The Domestic Violence Preliminary Hearing

You may also like...

1 Response

  1. Jason says:

    A description of a similar practice in Manhattan appears in Jeannie Suk, Criminal Law Comes Home, 116 Yale L.J. 2, 46 (2006):

    “For every DV arrest, the prosecutor in the complaint room must interview the arresting officer in person and interrogate the defendant in person before drafting the criminal complaint. That prosecutor must attempt to contact and meet with the victim as soon as possible. The prosecutor must further direct the arresting officer to go to the victim’s home immediately to try to obtain her signature on an affidavit corroborating the criminal complaint.” (emphasis added)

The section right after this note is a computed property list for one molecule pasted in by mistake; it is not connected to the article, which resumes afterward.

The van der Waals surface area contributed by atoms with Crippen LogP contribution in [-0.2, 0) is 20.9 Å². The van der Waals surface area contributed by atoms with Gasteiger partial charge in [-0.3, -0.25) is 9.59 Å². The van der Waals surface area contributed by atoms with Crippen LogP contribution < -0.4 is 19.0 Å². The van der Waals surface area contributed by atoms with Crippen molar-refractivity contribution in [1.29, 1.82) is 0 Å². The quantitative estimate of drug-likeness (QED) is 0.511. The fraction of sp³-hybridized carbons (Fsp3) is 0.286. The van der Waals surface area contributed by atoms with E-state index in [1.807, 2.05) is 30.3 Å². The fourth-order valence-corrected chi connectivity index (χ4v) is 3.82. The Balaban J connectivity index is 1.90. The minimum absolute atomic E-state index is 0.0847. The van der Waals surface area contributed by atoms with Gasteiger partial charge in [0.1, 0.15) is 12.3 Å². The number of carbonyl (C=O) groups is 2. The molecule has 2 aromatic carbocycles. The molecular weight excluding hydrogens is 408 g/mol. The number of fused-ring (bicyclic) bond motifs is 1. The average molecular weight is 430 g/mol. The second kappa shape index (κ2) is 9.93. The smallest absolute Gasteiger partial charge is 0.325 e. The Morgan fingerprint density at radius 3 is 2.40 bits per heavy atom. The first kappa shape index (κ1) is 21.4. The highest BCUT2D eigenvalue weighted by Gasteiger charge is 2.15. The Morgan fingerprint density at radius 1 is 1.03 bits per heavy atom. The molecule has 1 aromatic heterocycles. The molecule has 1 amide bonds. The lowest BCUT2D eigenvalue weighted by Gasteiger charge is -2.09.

Also, I think a(nother) response to the brilliant student, one that’s not really used enough in these kinds of discussions, is “what do the numbers say?” The kind of effect s/he is describing should also apply to mandatory arrest and no-drop policies. Those have at least as much “once I make a call, the legal system will move forward” effect as the proposed change here, don’t they? Thus, if the numbers say that calls are coming in at the same frequency in mandatory arrest / no-drop jurisdictions, then we might better contend that the same would happen under this proposed regime.